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Quissac herringbone

TED TODD FLOORING

Herringbone Wood Flooring

Herringbone flooring, a distinctive type of parquet, is both timeless and versatile. With angled blocks that create a repeated arrangement, herringbone wood floors are an ornate addition to any hallway, room or commercial setting.

The continued appeal of herringbone parquet has influenced everything from floors to paving stones, upholstery to fabrics and rugs. That’s because herringbone patterns are a great way to introduce symmetry and balance to your home. It also offers a range of space-boosting benefits by helping enhance the width of a room.

Over the last few years there has been a resurgence in the parquet trend, with geometric, chevron and hexagonal flooring all increasing in popularity. It’s no different with herringbone. Expect a classic and eye-catching pattern, adding interest and cohesion to flooring through uniformity.

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What are the different types of herringbone flooring?

Most important here is to understand how our herringbone flooring products can be equally presented as geometric, chevron, or any of the other parquet floor patterns. That’s why you’ll notice the same products across each of these categories.

And while we provide dozens of engineered herringbone floors, some of our most popular include:

  • Agate – Certified as a genuine antique wood, this rarely seen flooring style can be installed as a herringbone floor. With a blackened silvery tone, the 100 year plus wood provides an undeniable presence and statement for nearly all scenarios.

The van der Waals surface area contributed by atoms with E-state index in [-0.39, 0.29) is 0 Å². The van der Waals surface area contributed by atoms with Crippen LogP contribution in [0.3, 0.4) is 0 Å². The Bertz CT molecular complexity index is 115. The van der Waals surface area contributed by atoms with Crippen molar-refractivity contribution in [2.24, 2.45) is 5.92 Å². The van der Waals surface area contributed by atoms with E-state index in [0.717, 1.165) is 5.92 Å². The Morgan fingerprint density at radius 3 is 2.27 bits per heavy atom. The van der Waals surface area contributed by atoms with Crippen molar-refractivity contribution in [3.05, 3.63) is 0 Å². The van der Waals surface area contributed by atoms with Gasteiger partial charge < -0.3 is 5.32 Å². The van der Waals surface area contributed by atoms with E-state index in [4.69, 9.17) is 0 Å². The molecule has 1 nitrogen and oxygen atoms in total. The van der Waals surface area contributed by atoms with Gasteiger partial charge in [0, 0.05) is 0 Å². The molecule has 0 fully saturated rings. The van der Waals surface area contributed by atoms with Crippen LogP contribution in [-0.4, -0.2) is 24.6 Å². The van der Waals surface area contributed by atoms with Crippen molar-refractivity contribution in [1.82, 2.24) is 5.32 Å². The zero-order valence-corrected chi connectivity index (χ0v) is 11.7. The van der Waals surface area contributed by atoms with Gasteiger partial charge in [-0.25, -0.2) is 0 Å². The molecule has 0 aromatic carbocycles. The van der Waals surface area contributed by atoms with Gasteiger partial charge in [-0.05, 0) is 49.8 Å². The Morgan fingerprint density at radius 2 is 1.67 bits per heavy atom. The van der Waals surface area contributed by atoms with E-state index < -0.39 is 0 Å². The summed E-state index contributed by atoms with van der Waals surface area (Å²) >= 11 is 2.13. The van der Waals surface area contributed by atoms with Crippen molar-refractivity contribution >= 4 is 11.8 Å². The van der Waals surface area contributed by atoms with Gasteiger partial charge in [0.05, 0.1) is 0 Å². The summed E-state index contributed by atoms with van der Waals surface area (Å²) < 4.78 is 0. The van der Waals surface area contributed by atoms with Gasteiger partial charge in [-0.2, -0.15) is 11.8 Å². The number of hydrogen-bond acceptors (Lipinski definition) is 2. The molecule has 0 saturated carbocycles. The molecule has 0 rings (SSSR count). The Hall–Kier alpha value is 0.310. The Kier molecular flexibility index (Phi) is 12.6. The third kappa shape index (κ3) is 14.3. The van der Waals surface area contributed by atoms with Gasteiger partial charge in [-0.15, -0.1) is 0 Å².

• Coronet – Opulent and rich, this floor works incredibly in a herringbone style. With medium brown colouring and a stunning hardwax oil treatment, it’s guaranteed to make a statement and last the test of time.
  • Creech – An FSC certified, mid-tone European Oak, this floor works great as a refreshing and space boosting herringbone style. Coming in a lighter tone than many other herringbone floors, it offers a refreshing take on a timeless parquet style.
  • Quissac – Deep, rich and rustic grade, this aged floor is ideal for herringbone flooring. Bursting with character and inidividuality, this is the kind of floor to tell a story to every soul that treads across its planks.
  • Temno – Sourced from decades-old vodka vats in North East Europe, these unfinished planks are highly original. They’re ideal as a herringbone floor as the timeless pattern is matched by the original patina and bold tones of the original wood. Left unfinished, choosing Temno for your herringbone floor provides a one-of-a-kind finish ready to make a grand statement. Read more about in our article on the story of our Temno Oak.

Ted Todd offer dozens of engineered herringbone floors made from European Oak. In our Woodworks by Ted Todd portfolio you will find antique and reclaimed herringbone in various widths. We also have solid wood herringbone options in our Unfinished Oaks collection.

Our engineered herringbone blocks are cut to the same size for a single design, but we have a range of block sizes available across our collections. Although engineered oak is the most popular type of herringbone we offer, we also produce herringbone floors in Walnut, Morado, and Tajibo wood.

What patterns does our Herringbone Flooring create?

Herringbone flooring creates patterns of particular prominence and popularity. With herringbone parquet flooring, the pieces are cut in perfect rectangles then staggered slightly so the end of one block meets the side of another. This creates the iconic broken zigzag pattern you’ll have seen on everything from wood floors to fabrics, paving slabs, architecture and even art.

Herringbone blocks create some of the most popular patterns in parquet wood flooring. The variety of our engineered and solid herringbone hardwood floors allow you to create exactly the striking geometric look you want for your project.